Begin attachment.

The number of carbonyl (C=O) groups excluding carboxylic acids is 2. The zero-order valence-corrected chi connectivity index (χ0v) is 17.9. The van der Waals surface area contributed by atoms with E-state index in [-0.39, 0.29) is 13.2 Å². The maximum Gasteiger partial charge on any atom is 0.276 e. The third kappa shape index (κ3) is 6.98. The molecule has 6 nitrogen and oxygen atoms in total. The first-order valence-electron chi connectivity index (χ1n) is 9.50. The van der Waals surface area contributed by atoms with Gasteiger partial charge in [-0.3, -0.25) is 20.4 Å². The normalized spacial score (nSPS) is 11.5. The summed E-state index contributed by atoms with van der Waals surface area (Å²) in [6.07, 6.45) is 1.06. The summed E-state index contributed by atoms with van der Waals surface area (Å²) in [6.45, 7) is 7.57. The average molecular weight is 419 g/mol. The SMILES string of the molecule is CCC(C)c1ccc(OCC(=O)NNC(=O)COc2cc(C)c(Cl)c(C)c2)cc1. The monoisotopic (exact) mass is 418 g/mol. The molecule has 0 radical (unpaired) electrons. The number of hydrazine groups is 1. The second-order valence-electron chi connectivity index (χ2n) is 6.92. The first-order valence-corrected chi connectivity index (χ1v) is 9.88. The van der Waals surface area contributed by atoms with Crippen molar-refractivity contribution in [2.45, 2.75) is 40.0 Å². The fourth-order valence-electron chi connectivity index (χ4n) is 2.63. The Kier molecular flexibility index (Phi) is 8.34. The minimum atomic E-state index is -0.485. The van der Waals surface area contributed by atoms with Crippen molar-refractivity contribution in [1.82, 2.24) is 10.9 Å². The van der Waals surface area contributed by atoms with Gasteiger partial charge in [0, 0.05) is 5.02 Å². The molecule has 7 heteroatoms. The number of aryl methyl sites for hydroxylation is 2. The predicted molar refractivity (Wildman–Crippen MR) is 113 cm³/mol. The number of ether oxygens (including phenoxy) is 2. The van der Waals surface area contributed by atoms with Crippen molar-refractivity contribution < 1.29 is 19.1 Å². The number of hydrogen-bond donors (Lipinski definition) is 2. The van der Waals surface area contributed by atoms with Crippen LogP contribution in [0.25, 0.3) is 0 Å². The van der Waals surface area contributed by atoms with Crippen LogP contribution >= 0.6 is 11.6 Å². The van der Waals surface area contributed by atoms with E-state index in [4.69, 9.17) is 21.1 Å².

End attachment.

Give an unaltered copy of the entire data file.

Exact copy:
The number of carbonyl (C=O) groups excluding carboxylic acids is 2. The zero-order valence-corrected chi connectivity index (χ0v) is 17.9. The van der Waals surface area contributed by atoms with E-state index in [-0.39, 0.29) is 13.2 Å². The maximum Gasteiger partial charge on any atom is 0.276 e. The third kappa shape index (κ3) is 6.98. The molecule has 6 nitrogen and oxygen atoms in total. The first-order valence-electron chi connectivity index (χ1n) is 9.50. The van der Waals surface area contributed by atoms with Gasteiger partial charge in [-0.3, -0.25) is 20.4 Å². The normalized spacial score (nSPS) is 11.5. The summed E-state index contributed by atoms with van der Waals surface area (Å²) in [6.07, 6.45) is 1.06. The summed E-state index contributed by atoms with van der Waals surface area (Å²) in [6.45, 7) is 7.57. The average molecular weight is 419 g/mol. The SMILES string of the molecule is CCC(C)c1ccc(OCC(=O)NNC(=O)COc2cc(C)c(Cl)c(C)c2)cc1. The monoisotopic (exact) mass is 418 g/mol. The molecule has 0 radical (unpaired) electrons. The number of hydrazine groups is 1. The second-order valence-electron chi connectivity index (χ2n) is 6.92. The first-order valence-corrected chi connectivity index (χ1v) is 9.88. The van der Waals surface area contributed by atoms with Crippen molar-refractivity contribution in [2.45, 2.75) is 40.0 Å². The fourth-order valence-electron chi connectivity index (χ4n) is 2.63. The Kier molecular flexibility index (Phi) is 8.34. The minimum atomic E-state index is -0.485. The van der Waals surface area contributed by atoms with Crippen molar-refractivity contribution in [1.82, 2.24) is 10.9 Å². The van der Waals surface area contributed by atoms with Gasteiger partial charge in [0, 0.05) is 5.02 Å². The molecule has 7 heteroatoms. The number of aryl methyl sites for hydroxylation is 2. The predicted molar refractivity (Wildman–Crippen MR) is 113 cm³/mol. The number of ether oxygens (including phenoxy) is 2. The van der Waals surface area contributed by atoms with Crippen molar-refractivity contribution < 1.29 is 19.1 Å². The number of hydrogen-bond donors (Lipinski definition) is 2. The van der Waals surface area contributed by atoms with Crippen LogP contribution in [0.25, 0.3) is 0 Å². The van der Waals surface area contributed by atoms with Crippen LogP contribution >= 0.6 is 11.6 Å². The van der Waals surface area contributed by atoms with E-state index in [4.69, 9.17) is 21.1 Å².